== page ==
Hospital-to-Home Discharge Guide



Family Caregiver Guide


Hospital-to-Home Discharge Guide

In the Hospital: Planning for Discharge

A good way to start planning for discharge is by asking the doctor how long your family member is likely to be in the hospital. The doctor may know this when the admission is planned, such as for surgery or tests. But the doctor may not know how long your family member will be in the hospital if the admission was not planned, such as for an emergency or sudden illness. When patients leave the hospital they might be discharged to:

The best time to start planning for discharge is just after your family member is admitted. While it may seem too soon to think about going home, planning gives you more time to prepare.
  • Home, with no needed services
  • Home, with help needed from a family caregiver
  • Home, with help needed from a home care agency
  • A rehabilitation setting (such as a short-term unit in a nursing home or rehab facility)

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Know Who Is on the Discharge Team

Many people help plan a hospital discharge, and they are often referred to as a “team.” The team members include:

  • A doctor. He or she authorizes (approves) the hospital discharge.
  • A nurse or social worker. This person coordinates the discharge, making sure that everything happens when it should. He or she also takes care of many details about hospital discharge.
  • You, the family caregiver. You likely are the one who knows your family member best.

Tell the nurse or social worker that you are the family caregiver. Meet with this person as soon as you can to talk about discharge. This is a good time to discuss:

  • How much time you can devote to being a family caregiver
  • Whether you will provide all or some of the needed care
  • Whether you can continue to work at your job or must take time off
  • Whether you have any health problems or other limitations, such as not being able to lift heavy weights
  • Whether you have other commitments, such as caring for young children
  • All your other questions and concerns about being a family caregiver

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Help Decide about Discharge

Your family member should not leave the rehab facility until there is a safe and adequate discharge plan. This means that the plan meets your family member’s needs and that you can do what’s expected of you.

You may feel pressure from the hospital team to take your family member home. Your family member might also pressure you to go home as soon as possible. Being home might be better for everyone involved. But it needs to make sense for both your family member and you. This means that the home to which your family member will be discharged is safe, has a telephone, and does not need a lot of repair. It also means thinking about how to pay for care and balance caregiving with your other commitments.

This is a lot to think about. You may need time to figure out how to manage it all. Tell the team if you are not ready or able to care for your family member after discharge. They will try to help you solve the problem(s).

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Appeal a Hospital Discharge Decision (if needed)

Sometimes the hospital makes a discharge plan you do not want, agree with, or feel is safe. You have the right to appeal (ask for another review) this decision. By law, the hospital must let you know how to appeal and explain what will happen. Make sure the hospital provides you with contact information for the Beneficiary and Family Centered Care-Quality Improvement Office (BFCC-QIO) that reviews such appeals. You can find a list by state at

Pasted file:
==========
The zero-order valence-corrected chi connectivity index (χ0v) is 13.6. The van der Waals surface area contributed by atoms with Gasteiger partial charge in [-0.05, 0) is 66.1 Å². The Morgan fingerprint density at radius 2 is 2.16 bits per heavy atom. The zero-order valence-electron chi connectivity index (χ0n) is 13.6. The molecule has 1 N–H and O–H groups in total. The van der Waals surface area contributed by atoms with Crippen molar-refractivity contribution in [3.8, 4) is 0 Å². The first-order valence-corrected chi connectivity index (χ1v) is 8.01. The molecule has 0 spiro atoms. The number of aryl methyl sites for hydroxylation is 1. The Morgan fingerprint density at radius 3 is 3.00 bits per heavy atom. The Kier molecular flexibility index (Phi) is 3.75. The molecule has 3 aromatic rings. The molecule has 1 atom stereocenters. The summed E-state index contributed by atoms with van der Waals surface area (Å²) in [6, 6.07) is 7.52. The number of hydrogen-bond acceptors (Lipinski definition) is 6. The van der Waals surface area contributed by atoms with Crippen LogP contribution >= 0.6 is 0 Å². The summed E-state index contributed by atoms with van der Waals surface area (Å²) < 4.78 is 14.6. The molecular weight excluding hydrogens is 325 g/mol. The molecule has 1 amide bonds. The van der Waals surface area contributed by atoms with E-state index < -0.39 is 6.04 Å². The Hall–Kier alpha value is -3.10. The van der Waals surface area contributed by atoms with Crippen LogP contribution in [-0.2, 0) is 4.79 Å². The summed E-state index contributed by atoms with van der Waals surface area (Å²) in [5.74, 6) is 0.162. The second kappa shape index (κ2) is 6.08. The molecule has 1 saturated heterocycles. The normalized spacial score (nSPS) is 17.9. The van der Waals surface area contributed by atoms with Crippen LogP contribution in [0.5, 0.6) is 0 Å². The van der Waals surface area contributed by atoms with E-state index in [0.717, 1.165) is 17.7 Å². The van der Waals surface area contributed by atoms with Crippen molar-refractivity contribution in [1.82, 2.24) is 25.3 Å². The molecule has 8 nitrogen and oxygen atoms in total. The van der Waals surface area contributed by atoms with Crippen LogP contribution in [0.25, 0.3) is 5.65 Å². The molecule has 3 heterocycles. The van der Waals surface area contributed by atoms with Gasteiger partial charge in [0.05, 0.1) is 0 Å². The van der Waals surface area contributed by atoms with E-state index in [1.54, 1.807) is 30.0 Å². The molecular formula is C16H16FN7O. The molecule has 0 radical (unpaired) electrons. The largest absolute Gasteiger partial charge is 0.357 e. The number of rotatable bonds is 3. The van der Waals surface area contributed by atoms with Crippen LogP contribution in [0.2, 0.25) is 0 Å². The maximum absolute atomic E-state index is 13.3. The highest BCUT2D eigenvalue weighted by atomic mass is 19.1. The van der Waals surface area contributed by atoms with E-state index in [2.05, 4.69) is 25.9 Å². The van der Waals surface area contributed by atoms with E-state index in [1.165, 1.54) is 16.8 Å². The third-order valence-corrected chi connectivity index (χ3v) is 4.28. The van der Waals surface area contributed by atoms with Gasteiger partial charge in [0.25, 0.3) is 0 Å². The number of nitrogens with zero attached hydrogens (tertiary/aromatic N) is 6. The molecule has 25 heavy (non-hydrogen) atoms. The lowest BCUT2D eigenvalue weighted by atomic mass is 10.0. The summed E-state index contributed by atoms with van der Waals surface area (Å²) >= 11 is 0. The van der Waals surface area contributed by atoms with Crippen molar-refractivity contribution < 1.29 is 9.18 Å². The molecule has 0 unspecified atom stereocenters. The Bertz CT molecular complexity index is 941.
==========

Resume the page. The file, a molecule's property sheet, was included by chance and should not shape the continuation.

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Next Step: Getting Ready to Go Home

There is a lot to think about as you get ready for your family member’s transition from hospital to home. Here are some important issues to keep in mind:

Equipment and Supplies

Make sure to get all the needed equipment and supplies. Find out what the hospital or home care agency provides and what you must get. Here are some good questions to ask:

  • Does my family member need a hospital bed, shower chair, commode, oxygen supply, or other equipment? If so, where do I get these items?
  • What supplies do I need? This may be diapers, disposable gloves, and skin care items.
  • Do I get these from the hospital or a home care agency, or will I need to buy them?
  • Where can I find these supplies if I have to buy them?
  • Will my family member’s insurance pay for them?

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Home Space

Your family member’s home should be comfortable and safe, and a good place for care. Ask the hospital team if you need to do anything special to get ready. This might be to:

  • Make room for a hospital bed or other large equipment.
  • Move out items that can cause falls such as area rugs and electric cords.
  • Arrange a safe place to store medications.
  • Create a place to sit near your family member.
  • Have a place for important information, such as a bulletin board, notebook, or a drawer

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Health Care Tasks

You will likely do certain tasks as part of giving care. It is important that you know how to do these safely. Try to learn as much as you can while your family member is still in the hospital. You can do this by watching hospital staff as they do these tasks and asking them to watch as you try these tasks yourself.

Sometimes, hospital staff will not teach these tasks until the day of discharge. This may not be a good time to learn if you feel rushed or overwhelmed. Learn what you can, and ask who to call if you have questions at home.

You might be told to call someone from the hospital, a home care nurse, or other health care professional.